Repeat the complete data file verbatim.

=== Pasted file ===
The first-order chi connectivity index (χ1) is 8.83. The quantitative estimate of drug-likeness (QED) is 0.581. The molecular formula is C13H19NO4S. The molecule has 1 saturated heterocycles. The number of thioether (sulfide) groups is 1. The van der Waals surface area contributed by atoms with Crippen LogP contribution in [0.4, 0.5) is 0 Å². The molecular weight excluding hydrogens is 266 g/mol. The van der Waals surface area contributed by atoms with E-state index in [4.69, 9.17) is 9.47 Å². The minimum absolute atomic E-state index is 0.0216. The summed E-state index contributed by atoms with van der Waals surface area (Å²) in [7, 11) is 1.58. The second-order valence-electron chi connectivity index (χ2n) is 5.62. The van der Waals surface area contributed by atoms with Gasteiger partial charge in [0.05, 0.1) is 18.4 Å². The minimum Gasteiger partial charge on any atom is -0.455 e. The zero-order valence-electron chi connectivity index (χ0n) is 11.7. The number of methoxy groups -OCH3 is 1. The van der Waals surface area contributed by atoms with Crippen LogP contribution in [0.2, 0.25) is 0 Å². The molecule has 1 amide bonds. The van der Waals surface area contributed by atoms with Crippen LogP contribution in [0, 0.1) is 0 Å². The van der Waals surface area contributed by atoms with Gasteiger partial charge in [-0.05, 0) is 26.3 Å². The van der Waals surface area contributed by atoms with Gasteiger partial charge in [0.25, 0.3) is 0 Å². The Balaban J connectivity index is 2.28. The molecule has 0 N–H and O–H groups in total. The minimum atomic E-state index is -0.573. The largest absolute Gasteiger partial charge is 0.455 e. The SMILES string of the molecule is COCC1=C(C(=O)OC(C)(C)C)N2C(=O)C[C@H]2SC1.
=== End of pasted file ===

The first-order chi connectivity index (χ1) is 8.83. The quantitative estimate of drug-likeness (QED) is 0.581. The molecular formula is C13H19NO4S. The molecule has 1 saturated heterocycles. The number of thioether (sulfide) groups is 1. The van der Waals surface area contributed by atoms with Crippen LogP contribution in [0.4, 0.5) is 0 Å². The molecular weight excluding hydrogens is 266 g/mol. The van der Waals surface area contributed by atoms with E-state index in [4.69, 9.17) is 9.47 Å². The minimum absolute atomic E-state index is 0.0216. The summed E-state index contributed by atoms with van der Waals surface area (Å²) in [7, 11) is 1.58. The second-order valence-electron chi connectivity index (χ2n) is 5.62. The van der Waals surface area contributed by atoms with Gasteiger partial charge in [0.05, 0.1) is 18.4 Å². The minimum Gasteiger partial charge on any atom is -0.455 e. The zero-order valence-electron chi connectivity index (χ0n) is 11.7. The number of methoxy groups -OCH3 is 1. The van der Waals surface area contributed by atoms with Crippen LogP contribution in [0.2, 0.25) is 0 Å². The molecule has 1 amide bonds. The van der Waals surface area contributed by atoms with Crippen LogP contribution in [0, 0.1) is 0 Å². The van der Waals surface area contributed by atoms with Gasteiger partial charge in [-0.05, 0) is 26.3 Å². The van der Waals surface area contributed by atoms with Gasteiger partial charge in [0.25, 0.3) is 0 Å². The Balaban J connectivity index is 2.28. The molecule has 0 N–H and O–H groups in total. The minimum atomic E-state index is -0.573. The largest absolute Gasteiger partial charge is 0.455 e. The SMILES string of the molecule is COCC1=C(C(=O)OC(C)(C)C)N2C(=O)C[C@H]2SC1.